“One of the most important procedures is group psychotherapy. … As one of a group, [the patient] learns to understand that his inner conflicts are, with variations, common to all men.” -Narrator, Let There Be Light (1946)
Let There Be Light (1946) and The Work (2017) are essential records of male honesty and vulnerability, in large part due to the indexical nature of their modes as documentaries. These films — both observations of men in therapy — provide real-world evidence of healthy masculinity, or at least models of male healing, to their audience.
Directed by John Huston, Let There Be Light is about U.S. soldiers in treatment for post-traumatic stress disorder after returning from World War II — but more broadly, it is about “casualties of the human spirit”, as the film describes them — injuries invisible to the eye, but destructive nonetheless. In its focus on men left raw and jittery by warfare — men in need of help, and unable to manage on their own — the film reveals a side to men that has been historically hidden from view.
Jairus McLeary and Gethin Aldous’s The Work performs a similar function, only with prison therapy as its subject. It focuses on the Inside Circle Foundation, a therapy program founded by McLeary’s father, James. In The Work, three men from the “outside” — Charles, Chris and Brian — are welcomed into the prison to participate in the sessions. Despite their different lived experiences, the similarities between the men from the outside and those on the inside are striking. As in Let There Be Light, the commonality of feeling revealed in these group therapy sessions reveals that each man’s “inner conflicts are, with variations, common to all men.”
In both films, the indexical quality of documentary is vital to their power. Fighting against the Let There Be Light ban, distributor Arthur Mayer was told: “If you think it such a fine and useful picture, Mr. Mayer, why not have it re-enacted in Hollywood by regular, well-known performers?” Such a suggestion belies ignorance of the documentary’s purpose. As a 1980 Daily Variety review observes, the power of this film lies not just in the fact that its men are vulnerable, but that its vulnerable men really exist: “the authenticity of seeing an actual soldier revealing his deepest feelings under Huston’s compassionate but unsparing gaze gives the film a resonance beyond any fictional accounts of the war”. Likewise, a quality of “realness” is essential to The Work — its vérité style contributes further to the rawness of its subject matter, handheld camera immersing us in the kinetic and fraught environment of the Inside Circle program.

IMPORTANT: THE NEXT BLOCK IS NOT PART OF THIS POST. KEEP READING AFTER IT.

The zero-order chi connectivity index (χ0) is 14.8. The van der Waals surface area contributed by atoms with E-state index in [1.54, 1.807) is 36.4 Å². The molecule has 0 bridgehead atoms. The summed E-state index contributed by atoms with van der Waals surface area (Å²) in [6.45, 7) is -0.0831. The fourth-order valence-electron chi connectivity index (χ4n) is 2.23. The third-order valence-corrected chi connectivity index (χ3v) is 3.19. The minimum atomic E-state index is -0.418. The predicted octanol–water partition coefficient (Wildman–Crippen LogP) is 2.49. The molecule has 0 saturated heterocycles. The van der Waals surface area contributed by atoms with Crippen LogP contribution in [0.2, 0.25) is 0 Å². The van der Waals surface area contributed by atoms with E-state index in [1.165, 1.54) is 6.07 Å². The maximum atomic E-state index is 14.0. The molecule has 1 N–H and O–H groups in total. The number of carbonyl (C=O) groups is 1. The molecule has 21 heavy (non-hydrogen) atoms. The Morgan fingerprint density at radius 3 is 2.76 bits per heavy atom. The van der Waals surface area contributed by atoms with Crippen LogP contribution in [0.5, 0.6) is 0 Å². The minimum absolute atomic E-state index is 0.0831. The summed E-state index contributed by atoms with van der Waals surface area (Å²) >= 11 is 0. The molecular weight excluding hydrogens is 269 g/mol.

Unlike other therapy documentaries, such as Warrendale (1967), these two films are unique in that they are records of male trauma, specifically. Soldiers and ‘hardened’ criminals, especially, are held up as paradigms of ‘toughness’, and are expected to internalise, or deny, their distress at the highly traumatic environments of war-zones and prisons. Violence seems to be the only self-expression expected from them. The subjects of Let There Be Light and The Work contradict these prevailing sentiments.
Let There Be Light was banned by the U.S. Army over concerns that it would dissuade men from participating in the violent horrors of war. There was some outrage over the film’s suppression — critic James Agee hailed the film as “intelligent, noble, [and] incredibly moving”, urging for the decision to be overturned — but it remained buried for 30 years. Reflecting on this censorship, Huston said, “I think it boils down to the fact that they wanted to maintain the ‘warrior’ myth, which said that our American soldiers went to war and came back all the stronger for the experience”.
This “warrior” myth is not reserved for soldiers. It permeates our society and our expectations of masculinity as a whole. In an interview with Topic Magazine, James McLeary echoes Huston’s statement: “This patriarchal, traditional way that men are brought up, especially in Western culture, is sort of in a warrior point of view in which there’s a stoicism you’re supposed to project.”
The nervous U.S. army’s decades-long censorship of Let There Be Light points to an institutional desire to maintain this mythology of masculine stoicism and smother the pain beneath. The Work brings these decades of trauma to light in stark and unflinching fashion, and the effect of both films is ultimately cathartic.
Where the films differ is in their framing of the power and purpose of therapy itself. Let There Be Light is optimistic to the point of being unrealistic — a clean-cut, government-sanctioned representation of therapy as a linear and almost miraculous process. The film tries to suggest that the men’s trauma has been permanently “fixed”, resolved, or erased by the therapy process, and that they have now reverted to the men they were before the war. This, of course, is untrue: recovered or not, they will never be the men they were before they left.